I received an inspiring email this week from somebody we’ll just call Jack. Jack is a senior in college and already reading up on real estate investing (very nice) and has the passion and motivation to take the next step. He’s asked me for help and doesn’t quite know where to start so I’m going to answer his questions within this blog post.
His email goes as follows:
Hello Mr. Cowgill,
I was looking up some articles this morning and found your’s at American Chronicle, as well as your blog. I answered those questions, and figured out that I was lacking the motivation to get started.
A little about myself: I am graduating senior, set to walk the stage in mid June. I will be getting my BS in business administration, and for the last year and a half, I have been reading up a lot on real estate investing.
I have read a lot of the Donald Trump books (I love his philosophy on life and real estate), and recently I just finished Napoleon Hills “Think and Grow Rich.” I read articles on CRE Online (just found that site to), dealmakerscafe.com (thats how I figured out I was a “fence sitter”), and other websites.
At this point I want to get started, but do not know where to go. I am interested in wholesaling and short sales, but for the last week I have been itching do start, but do not know what step to take first.
Real estate investing is somethings that I am certain I will be passionate about, and somethings that I do desire to accomplish. I would appreciate any and every bite of knowledge and wisdom that you would be willing to give to me.
Now Jack reached out to me since I’m an expert in the field. He’s someone I’d like to help get started and here is my response:
Jack, Thanks for the email. I’m glad you’re getting involved in real estate investing at such a young age. Most of the friends I graduated with didn’t see the big picture or reward of investing in real estate and rightfully so. It doesn’t pay the bills right out the gate and how does one come up with money to buy property?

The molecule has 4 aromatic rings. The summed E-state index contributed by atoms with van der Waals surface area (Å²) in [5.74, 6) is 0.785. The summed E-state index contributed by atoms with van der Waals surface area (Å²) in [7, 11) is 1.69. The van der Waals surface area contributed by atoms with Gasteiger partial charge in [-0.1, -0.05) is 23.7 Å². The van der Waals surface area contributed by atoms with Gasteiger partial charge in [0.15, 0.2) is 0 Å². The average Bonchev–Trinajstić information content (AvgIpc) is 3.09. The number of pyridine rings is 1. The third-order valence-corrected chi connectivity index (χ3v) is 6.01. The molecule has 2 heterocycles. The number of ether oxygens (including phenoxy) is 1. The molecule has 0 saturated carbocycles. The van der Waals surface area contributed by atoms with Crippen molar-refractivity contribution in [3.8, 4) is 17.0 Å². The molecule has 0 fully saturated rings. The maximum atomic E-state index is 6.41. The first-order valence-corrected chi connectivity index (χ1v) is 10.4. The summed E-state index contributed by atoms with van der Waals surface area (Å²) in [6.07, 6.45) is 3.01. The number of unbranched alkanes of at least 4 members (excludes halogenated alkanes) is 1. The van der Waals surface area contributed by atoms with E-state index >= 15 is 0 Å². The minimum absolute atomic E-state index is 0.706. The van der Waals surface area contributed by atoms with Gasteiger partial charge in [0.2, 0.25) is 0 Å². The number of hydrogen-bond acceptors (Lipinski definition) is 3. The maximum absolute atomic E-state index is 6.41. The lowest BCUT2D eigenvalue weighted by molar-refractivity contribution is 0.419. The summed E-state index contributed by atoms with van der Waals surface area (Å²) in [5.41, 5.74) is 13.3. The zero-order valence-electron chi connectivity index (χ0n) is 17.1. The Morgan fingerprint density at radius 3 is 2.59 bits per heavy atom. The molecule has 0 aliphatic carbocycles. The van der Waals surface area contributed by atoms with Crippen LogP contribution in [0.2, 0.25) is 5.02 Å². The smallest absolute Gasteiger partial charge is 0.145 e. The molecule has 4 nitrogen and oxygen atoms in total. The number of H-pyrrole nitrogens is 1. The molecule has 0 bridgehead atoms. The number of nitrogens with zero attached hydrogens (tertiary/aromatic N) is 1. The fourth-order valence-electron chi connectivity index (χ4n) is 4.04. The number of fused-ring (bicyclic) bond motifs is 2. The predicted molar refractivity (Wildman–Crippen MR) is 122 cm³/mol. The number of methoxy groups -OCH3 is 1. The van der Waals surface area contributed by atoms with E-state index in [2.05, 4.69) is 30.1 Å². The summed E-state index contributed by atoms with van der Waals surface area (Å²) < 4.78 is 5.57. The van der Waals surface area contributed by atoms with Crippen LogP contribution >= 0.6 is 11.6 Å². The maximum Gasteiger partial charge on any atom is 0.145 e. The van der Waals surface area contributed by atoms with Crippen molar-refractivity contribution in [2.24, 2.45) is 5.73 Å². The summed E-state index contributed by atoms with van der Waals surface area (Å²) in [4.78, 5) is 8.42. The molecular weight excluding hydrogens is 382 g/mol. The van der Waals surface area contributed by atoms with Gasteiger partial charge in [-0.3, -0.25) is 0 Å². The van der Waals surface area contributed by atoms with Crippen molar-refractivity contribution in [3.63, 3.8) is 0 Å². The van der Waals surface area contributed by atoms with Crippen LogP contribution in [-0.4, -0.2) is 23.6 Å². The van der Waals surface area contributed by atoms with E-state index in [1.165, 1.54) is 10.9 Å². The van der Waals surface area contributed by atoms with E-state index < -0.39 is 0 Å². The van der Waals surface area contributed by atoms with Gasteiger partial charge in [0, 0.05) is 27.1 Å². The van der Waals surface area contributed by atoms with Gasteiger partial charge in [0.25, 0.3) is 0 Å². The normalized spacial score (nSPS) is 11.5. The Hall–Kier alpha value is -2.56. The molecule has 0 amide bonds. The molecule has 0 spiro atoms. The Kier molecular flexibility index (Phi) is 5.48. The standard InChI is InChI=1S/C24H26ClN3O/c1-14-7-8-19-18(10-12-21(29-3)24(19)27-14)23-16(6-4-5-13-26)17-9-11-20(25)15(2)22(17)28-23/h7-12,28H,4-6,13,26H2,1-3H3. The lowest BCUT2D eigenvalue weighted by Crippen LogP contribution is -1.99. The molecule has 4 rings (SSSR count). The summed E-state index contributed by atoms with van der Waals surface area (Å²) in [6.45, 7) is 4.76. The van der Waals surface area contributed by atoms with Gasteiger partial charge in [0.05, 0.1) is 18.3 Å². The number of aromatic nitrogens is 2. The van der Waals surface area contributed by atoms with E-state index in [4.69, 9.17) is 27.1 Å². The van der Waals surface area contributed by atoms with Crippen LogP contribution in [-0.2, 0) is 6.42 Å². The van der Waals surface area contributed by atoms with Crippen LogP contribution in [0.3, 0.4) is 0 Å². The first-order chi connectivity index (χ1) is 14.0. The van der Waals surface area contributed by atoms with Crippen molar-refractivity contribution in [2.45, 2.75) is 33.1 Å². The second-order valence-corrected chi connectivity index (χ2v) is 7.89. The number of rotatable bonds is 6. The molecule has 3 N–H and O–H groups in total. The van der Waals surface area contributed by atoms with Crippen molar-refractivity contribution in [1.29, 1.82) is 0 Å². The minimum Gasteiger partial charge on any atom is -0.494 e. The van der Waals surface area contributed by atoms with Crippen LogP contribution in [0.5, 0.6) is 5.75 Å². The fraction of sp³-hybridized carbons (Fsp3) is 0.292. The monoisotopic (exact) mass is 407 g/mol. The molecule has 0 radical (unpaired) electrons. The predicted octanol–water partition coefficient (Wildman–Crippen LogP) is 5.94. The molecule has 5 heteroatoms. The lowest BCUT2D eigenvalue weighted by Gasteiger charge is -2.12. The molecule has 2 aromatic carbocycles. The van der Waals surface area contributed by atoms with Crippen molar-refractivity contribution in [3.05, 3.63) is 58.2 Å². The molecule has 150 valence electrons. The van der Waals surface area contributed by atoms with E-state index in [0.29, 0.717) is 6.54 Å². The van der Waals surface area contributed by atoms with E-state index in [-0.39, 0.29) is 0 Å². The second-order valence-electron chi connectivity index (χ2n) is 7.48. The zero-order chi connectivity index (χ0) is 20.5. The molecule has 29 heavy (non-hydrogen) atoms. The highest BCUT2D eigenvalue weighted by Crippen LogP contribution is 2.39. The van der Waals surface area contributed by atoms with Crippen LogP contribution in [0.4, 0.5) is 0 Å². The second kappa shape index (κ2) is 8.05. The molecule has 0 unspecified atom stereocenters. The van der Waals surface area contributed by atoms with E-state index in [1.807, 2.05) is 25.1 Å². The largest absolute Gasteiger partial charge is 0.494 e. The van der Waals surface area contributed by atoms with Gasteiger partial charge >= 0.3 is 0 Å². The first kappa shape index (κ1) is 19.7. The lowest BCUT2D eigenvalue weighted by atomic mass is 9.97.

So with saying that, I will agree — the most difficult hurdle to jump over especially coming straight out of college, is finding a source of financing. I of course don’t know your financial situation nor do you need to tell me but let’s just assume you’re either paying off student loans or have less than $1,000 in the bank (that’s what my situation looked like).
I’m going to give you three answers I think can help you best ranked by difficulty. All of them are correct and work, it’s just up to you to pick one.
Simplest Way (easiest to follow through with but takes longer)
Become more knowledgeable and learn the tricks of using other people’s money to finance your deals. Books such as “Investing in Real Estate with Other People’s Money” by Jack Cummings provide 43 tricks (not all which I agree are for most investors)
Intermediate Way (a little more difficult to accomplish but more powerful)
Find a mentor who’s willing to take you under their wing. This can be a real estate agent, investor, Donald Trump, etc. Someone who’s gone down this road before and knows how to get started. You can find people like this online or in the newspaper advertising “We Buy Houses”. Chances are you won’t be paid at first but there’s no better way to learn.
Aggressive Way (more risky but a quick way to get some financing)
Go directly to your local bank and apply for a business loan. Tell them you’re a real estate investor looking for some capital to start you business. That’s exactly what you’re doing. Starting a business of buying property. Another alternative for a short-term high interest loan is to contact a hard money lender. These guys are great if you want to get a loan for a wholesaling deal or a flip it property.
Jack I hope my answers helped you and I’m interested to hear your feedback. Feel free to ask any further questions since you’re not the only one having trouble getting started. Keep up the hard work and you’ll have your first property in no time!